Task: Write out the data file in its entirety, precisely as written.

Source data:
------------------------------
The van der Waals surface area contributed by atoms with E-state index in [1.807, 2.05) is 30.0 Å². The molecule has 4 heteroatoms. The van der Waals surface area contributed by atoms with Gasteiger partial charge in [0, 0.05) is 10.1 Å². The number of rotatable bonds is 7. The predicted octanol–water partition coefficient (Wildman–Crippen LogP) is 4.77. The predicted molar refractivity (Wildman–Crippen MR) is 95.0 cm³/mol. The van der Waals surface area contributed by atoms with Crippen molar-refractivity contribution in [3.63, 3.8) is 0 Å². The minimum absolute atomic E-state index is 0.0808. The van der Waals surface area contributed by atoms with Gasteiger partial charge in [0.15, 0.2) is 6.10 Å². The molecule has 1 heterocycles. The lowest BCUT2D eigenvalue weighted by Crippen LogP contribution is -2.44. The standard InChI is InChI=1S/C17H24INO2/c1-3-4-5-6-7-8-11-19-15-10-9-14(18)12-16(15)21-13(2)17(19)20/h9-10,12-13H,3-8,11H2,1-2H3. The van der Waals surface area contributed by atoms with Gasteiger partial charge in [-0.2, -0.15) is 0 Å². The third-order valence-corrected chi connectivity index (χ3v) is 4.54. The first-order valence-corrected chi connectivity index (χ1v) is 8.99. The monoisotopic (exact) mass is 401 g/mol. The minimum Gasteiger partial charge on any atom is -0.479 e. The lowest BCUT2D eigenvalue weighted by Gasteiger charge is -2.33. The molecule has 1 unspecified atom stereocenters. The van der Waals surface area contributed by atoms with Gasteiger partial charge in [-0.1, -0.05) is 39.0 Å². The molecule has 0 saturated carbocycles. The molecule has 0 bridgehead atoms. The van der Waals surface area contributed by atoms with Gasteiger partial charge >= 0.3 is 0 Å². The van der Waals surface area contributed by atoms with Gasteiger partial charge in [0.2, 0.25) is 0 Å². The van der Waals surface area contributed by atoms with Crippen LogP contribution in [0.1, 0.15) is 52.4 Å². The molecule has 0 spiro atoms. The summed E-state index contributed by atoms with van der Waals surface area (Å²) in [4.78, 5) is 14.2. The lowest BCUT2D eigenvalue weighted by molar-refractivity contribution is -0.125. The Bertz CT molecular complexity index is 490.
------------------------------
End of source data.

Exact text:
The van der Waals surface area contributed by atoms with E-state index in [1.807, 2.05) is 30.0 Å². The molecule has 4 heteroatoms. The van der Waals surface area contributed by atoms with Gasteiger partial charge in [0, 0.05) is 10.1 Å². The number of rotatable bonds is 7. The predicted octanol–water partition coefficient (Wildman–Crippen LogP) is 4.77. The predicted molar refractivity (Wildman–Crippen MR) is 95.0 cm³/mol. The van der Waals surface area contributed by atoms with Crippen molar-refractivity contribution in [3.63, 3.8) is 0 Å². The minimum absolute atomic E-state index is 0.0808. The van der Waals surface area contributed by atoms with Gasteiger partial charge in [0.15, 0.2) is 6.10 Å². The molecule has 1 heterocycles. The lowest BCUT2D eigenvalue weighted by Crippen LogP contribution is -2.44. The standard InChI is InChI=1S/C17H24INO2/c1-3-4-5-6-7-8-11-19-15-10-9-14(18)12-16(15)21-13(2)17(19)20/h9-10,12-13H,3-8,11H2,1-2H3. The van der Waals surface area contributed by atoms with Gasteiger partial charge in [-0.2, -0.15) is 0 Å². The third-order valence-corrected chi connectivity index (χ3v) is 4.54. The first-order valence-corrected chi connectivity index (χ1v) is 8.99. The monoisotopic (exact) mass is 401 g/mol. The minimum Gasteiger partial charge on any atom is -0.479 e. The lowest BCUT2D eigenvalue weighted by Gasteiger charge is -2.33. The molecule has 1 unspecified atom stereocenters. The van der Waals surface area contributed by atoms with Gasteiger partial charge in [-0.1, -0.05) is 39.0 Å². The molecule has 0 saturated carbocycles. The molecule has 0 bridgehead atoms. The van der Waals surface area contributed by atoms with Gasteiger partial charge >= 0.3 is 0 Å². The van der Waals surface area contributed by atoms with Gasteiger partial charge in [0.2, 0.25) is 0 Å². The van der Waals surface area contributed by atoms with Crippen LogP contribution in [0.1, 0.15) is 52.4 Å². The molecule has 0 spiro atoms. The summed E-state index contributed by atoms with van der Waals surface area (Å²) in [4.78, 5) is 14.2. The lowest BCUT2D eigenvalue weighted by molar-refractivity contribution is -0.125. The Bertz CT molecular complexity index is 490.